Saturday, October 11, 2014

TSII #453: Roseleaf Roper

With much excitement and pride I present:  TSII #453, Feldman's Roper, nicknamed the Roseleaf!  Finished last night, this is the third saddle I've managed to complete in the year!  It does feel like I'm finally back in the saddle, -- dare I say.

This morning the lighting conditions were perfect for a few railing shots.  I was unable to resist tacking up Valhombra.  He is coming with me as Stowaway to Didi Hornberger's show this weekend (I leave today).  Every show has its stowaway.  A stowaway is a horse that isn't showing, isn't for sale, isn't exhibiting or doing anything useful, but who has to come anyway.  In this case it's because his wife will be showing.
This saddle was built on the ISH, but one naturally wants to try it out on other models.  As it happens I have seen my population of Carricks go from 1 to 3 in the past two weeks, so this mold is on my mind.  (The other two are Bonne Fete and Travis.)  It's a good test of a new piece anyway.
 One of the more obvious new tricks of #453 is the rawhide wrap around the horn.  As before stated, I chose to go with the simple approach.  This is ostrich rawhide. 
Another noteworthy aspect is the blanket.  I gave the customer the choice of existing blankets that I had made, or she could custom-order one.  She chose this one, a very special Reinata of Chris Armstrong design.  It is the one featured on this blog last year: Blanket Kit.

Valhombra makes a striking pose when taken from the front:  almost too striking!  That front foot tends to get exaggerated:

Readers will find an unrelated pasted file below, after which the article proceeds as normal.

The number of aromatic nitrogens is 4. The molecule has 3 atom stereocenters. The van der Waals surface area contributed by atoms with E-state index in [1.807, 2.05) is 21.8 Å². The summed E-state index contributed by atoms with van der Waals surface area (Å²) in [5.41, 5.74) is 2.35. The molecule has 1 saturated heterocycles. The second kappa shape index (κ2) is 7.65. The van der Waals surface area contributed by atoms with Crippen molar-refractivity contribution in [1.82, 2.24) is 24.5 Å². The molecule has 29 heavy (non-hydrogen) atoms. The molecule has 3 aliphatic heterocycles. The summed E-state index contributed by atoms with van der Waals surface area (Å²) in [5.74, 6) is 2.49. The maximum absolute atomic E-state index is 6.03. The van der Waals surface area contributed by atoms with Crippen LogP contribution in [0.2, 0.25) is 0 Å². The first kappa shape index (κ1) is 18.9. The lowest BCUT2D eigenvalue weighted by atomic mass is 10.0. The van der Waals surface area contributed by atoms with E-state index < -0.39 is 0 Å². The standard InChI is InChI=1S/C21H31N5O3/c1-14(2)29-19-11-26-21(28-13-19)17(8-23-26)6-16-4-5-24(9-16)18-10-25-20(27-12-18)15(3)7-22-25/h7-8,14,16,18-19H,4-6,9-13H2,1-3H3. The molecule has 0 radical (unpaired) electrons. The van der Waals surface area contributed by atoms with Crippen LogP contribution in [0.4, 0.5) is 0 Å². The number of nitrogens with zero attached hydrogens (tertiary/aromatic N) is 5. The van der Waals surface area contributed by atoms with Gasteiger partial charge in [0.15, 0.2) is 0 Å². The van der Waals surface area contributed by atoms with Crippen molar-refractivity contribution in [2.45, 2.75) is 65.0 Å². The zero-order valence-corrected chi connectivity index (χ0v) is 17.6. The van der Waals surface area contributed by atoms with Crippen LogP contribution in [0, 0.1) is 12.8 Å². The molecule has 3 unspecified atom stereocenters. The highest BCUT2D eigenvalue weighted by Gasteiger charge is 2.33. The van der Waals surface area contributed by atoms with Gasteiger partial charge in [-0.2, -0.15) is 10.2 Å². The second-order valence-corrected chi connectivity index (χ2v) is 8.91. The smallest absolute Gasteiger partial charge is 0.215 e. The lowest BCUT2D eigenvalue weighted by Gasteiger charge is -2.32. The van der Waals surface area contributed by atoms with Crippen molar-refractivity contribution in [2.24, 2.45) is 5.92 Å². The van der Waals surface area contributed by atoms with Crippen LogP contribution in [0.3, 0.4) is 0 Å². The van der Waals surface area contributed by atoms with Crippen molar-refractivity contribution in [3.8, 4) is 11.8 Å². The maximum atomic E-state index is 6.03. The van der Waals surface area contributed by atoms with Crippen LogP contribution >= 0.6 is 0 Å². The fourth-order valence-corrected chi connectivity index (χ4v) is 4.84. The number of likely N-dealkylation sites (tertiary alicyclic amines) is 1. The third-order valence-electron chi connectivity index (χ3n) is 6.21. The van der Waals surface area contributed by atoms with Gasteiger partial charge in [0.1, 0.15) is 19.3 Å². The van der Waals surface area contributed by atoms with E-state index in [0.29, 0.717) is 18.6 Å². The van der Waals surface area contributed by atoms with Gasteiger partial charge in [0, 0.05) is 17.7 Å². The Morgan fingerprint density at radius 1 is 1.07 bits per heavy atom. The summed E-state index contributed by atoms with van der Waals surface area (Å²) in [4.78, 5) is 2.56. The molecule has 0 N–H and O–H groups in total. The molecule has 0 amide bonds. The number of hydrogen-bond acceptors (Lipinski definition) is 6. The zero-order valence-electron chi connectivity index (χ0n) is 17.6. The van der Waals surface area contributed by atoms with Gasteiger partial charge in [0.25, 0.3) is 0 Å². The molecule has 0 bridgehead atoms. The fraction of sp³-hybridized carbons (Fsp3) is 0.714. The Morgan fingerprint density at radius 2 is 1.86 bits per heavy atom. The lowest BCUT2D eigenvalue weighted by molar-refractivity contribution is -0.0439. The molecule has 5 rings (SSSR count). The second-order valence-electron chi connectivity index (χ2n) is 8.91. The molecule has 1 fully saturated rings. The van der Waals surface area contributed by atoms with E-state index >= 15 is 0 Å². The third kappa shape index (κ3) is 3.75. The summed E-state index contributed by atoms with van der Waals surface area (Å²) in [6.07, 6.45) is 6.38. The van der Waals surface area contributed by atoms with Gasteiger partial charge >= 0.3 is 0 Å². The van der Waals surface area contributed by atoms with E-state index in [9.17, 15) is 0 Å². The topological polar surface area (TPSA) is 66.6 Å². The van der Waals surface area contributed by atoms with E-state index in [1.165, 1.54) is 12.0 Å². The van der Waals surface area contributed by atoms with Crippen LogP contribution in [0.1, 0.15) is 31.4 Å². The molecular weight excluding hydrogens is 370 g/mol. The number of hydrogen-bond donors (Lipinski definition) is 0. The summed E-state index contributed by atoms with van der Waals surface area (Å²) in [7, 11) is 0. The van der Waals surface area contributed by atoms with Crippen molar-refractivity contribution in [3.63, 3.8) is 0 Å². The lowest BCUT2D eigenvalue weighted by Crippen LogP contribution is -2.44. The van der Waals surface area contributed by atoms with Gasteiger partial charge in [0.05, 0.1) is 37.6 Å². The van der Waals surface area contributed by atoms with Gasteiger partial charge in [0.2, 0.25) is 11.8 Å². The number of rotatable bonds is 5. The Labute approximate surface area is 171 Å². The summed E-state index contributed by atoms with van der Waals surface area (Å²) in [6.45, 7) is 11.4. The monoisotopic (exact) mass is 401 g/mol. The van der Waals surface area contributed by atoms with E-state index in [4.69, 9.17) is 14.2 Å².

Still this is the best way to see the breastcollar.  Sorry, the hackamore has nothing to do with the saddle!  The colors matched and it was my own.... that's all.  Earlier, last night, we were shooting the saddle alone:
This is the best way to see that there is tooling under the cantle -- and it's not such a great view.  You'll have to take my word that there's rose leaves and the initials "TSII" under there.  Our saddles are all signed and numbered on the base plate (bottom skirt), UNDER the fenders, with number on the off side and SBY and the year on the near side.
If ever there was a color to fit the order, it's this horse!  Stone's Ima Hustlin Breeze from 2003, but in my herd she's called Rayonnant.I think the tackmaker, like a sculptress, sees the saddle most often and best from above.  This set's seat reflects that.
I tried so hard with this seat.  There's a three-layer sandwich of a tree in there, part metal, part leather.  It's not something I'd mass-produce; I admit, it needs work.  This piece truly is one-of-a-kind.  If, after you've spent months struggling with a saddle and finally finish it, the first thing you say is "I wanna do it again DIFFERENT in x--x--x--"  then you're a tackmaker!! 
As it happens, next is a parade set, so I'm one happy camper... for that and many other reasons!
 The braiding on the back cinch keeper is something I've only done three times before.  It's based on Grant's applique braid of 2 passes.
And now for something different.  I always like to see other folks' backyards and views, so here's a small entrant in the Scene class:  my own.
Rather green for October, eh?  but wonderful.  That's Bald Eagle Mountain in the distance. 
Coming soon:  a post on stable blankets!  Keep up with my news on our Tack Orders page, as always.
Happy tacking!


  1. Having had the opportunity to see this piece in person over the weekend, it is indeed beautiful. Bravo Sue. It was good to see you again :-).

  2. Thank you all. The same is true with you, Bobbi. : )

  3. I ended up having to sell this saddle for funds - ah, regret... It helps to know it is in good hands. I still have several other of your pieces though and learned my lesson not to let them go!